What to do during your child’s first heartbreak
WVLT News spoke to Dr. Karen Beale, an associate professor of psychology at Maryville College, about what to do when your teen goes through that first breakup.
KNOXVILLE, Tenn. (WVLT) - A teen’s first heartbreak can be an emotional rollercoaster. WVLT News spoke to Dr. Karen Beale, an associate professor of psychology at Maryville College, about what to do when your teen goes through that first breakup.
Dr. Beale said empathy is key in helping your child by putting yourself in their shoes.
“You could feel your heart,” said Dr. Beale. “It was like it was hurting, and it’s because your brain is registering it as physical pain.”
Dr. Beale also said that the loss can feel similar to drug withdrawal.
“If it hits you out of the blue, and all of a sudden they don’t want to be with you anymore, it’s like pulling all the drugs away,” she said.
The end of a relationship can be hard to accept, Dr. Beale said, especially if it is a first love and teens don’t know there’s more down the road.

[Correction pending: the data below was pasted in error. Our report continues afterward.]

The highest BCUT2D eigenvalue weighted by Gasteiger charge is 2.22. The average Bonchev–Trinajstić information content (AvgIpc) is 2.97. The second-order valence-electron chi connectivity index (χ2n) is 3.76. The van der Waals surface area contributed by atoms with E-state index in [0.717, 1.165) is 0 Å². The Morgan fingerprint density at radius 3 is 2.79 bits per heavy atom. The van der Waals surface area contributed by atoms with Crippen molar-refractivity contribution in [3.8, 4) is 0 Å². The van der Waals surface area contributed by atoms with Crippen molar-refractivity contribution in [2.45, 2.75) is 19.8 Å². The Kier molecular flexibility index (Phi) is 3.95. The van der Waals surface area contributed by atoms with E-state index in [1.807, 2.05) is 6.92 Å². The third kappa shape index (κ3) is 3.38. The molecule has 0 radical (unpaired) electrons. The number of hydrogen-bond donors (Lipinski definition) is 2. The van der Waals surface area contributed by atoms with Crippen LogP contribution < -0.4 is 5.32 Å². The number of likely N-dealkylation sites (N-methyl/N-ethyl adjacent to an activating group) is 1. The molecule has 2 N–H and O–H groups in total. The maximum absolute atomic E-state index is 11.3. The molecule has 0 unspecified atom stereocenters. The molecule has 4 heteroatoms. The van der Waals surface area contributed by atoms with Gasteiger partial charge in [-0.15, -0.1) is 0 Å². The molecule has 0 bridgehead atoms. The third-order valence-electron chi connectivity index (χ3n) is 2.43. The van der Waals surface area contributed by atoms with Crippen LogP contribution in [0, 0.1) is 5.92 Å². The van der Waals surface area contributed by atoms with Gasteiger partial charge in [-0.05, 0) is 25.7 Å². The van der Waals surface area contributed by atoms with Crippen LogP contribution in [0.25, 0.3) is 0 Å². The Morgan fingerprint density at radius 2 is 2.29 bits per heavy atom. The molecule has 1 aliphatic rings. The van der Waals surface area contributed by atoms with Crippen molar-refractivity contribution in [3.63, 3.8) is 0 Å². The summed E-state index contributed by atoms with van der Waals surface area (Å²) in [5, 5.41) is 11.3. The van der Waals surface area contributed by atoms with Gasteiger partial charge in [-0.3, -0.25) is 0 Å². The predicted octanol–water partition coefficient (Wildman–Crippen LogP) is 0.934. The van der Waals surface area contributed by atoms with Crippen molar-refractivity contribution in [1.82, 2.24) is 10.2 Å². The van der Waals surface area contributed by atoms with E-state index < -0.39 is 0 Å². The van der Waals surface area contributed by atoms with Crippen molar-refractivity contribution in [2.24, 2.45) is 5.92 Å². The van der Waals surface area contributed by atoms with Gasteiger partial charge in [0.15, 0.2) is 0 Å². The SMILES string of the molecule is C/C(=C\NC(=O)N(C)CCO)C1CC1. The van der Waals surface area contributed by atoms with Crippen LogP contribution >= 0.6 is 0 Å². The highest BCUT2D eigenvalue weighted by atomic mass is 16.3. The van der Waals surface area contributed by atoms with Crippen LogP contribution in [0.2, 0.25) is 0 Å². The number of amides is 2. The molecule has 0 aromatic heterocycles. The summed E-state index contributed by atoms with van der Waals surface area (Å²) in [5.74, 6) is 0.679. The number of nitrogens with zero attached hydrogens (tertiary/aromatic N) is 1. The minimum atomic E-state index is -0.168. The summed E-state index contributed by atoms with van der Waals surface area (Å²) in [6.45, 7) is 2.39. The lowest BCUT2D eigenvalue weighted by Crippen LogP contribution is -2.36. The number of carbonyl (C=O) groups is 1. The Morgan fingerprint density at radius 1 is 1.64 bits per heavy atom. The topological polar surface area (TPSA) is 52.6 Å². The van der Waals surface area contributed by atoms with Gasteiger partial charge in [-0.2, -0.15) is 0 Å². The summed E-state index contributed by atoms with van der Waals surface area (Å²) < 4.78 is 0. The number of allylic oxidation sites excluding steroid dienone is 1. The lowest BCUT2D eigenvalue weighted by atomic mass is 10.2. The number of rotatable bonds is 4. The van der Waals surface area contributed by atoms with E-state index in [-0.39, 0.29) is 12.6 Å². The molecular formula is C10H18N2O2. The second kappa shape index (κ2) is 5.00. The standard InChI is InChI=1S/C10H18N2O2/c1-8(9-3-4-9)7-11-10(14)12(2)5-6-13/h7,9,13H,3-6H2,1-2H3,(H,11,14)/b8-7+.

“We get the response of wanting to latch on and hold on to that,” she said. “Those endorphins feel so good that we want to keep going.” Another way to help, she said, is to acknowledge your child’s grief.
“It is a loss. It’s somebody in your life that’s not going to be in your life anymore,” said Beale.
Beale also emphasized encouraging your child to stop and think about the future rather than jump into another relationship. Keeping kids focused on the future is critical, she said.
“They need to understand that emotions are a tunnel, which means you go through it, and you come out the other side,” she said. “So many get in despair because they can’t see that it’s ever going to end. And they end up spiraling down.”
Dr. Beale also recommended parents reach out to a therapist if your child is depressed for weeks, have changes in eating habits or withdraw from their friends.
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